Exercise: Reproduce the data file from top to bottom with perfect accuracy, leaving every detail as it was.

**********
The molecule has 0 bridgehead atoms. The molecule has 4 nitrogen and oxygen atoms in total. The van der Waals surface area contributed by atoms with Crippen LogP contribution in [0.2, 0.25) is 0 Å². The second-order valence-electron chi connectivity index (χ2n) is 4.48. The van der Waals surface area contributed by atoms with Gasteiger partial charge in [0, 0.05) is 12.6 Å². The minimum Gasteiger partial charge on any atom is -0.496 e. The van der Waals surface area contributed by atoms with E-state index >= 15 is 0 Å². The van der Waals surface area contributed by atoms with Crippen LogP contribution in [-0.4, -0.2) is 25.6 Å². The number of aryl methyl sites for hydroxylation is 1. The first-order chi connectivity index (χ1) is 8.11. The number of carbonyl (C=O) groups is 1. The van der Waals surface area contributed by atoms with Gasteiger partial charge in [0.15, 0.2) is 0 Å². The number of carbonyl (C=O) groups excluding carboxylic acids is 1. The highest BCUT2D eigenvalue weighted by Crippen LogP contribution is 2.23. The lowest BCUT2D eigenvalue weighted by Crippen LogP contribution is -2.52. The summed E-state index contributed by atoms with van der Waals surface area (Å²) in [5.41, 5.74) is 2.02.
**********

The molecule has 0 bridgehead atoms. The molecule has 4 nitrogen and oxygen atoms in total. The van der Waals surface area contributed by atoms with Crippen LogP contribution in [0.2, 0.25) is 0 Å². The second-order valence-electron chi connectivity index (χ2n) is 4.48. The van der Waals surface area contributed by atoms with Gasteiger partial charge in [0, 0.05) is 12.6 Å². The minimum Gasteiger partial charge on any atom is -0.496 e. The van der Waals surface area contributed by atoms with E-state index >= 15 is 0 Å². The van der Waals surface area contributed by atoms with Crippen LogP contribution in [-0.4, -0.2) is 25.6 Å². The number of aryl methyl sites for hydroxylation is 1. The first-order chi connectivity index (χ1) is 8.11. The number of carbonyl (C=O) groups is 1. The van der Waals surface area contributed by atoms with Gasteiger partial charge in [0.15, 0.2) is 0 Å². The number of carbonyl (C=O) groups excluding carboxylic acids is 1. The highest BCUT2D eigenvalue weighted by Crippen LogP contribution is 2.23. The lowest BCUT2D eigenvalue weighted by Crippen LogP contribution is -2.52. The summed E-state index contributed by atoms with van der Waals surface area (Å²) in [5.41, 5.74) is 2.02.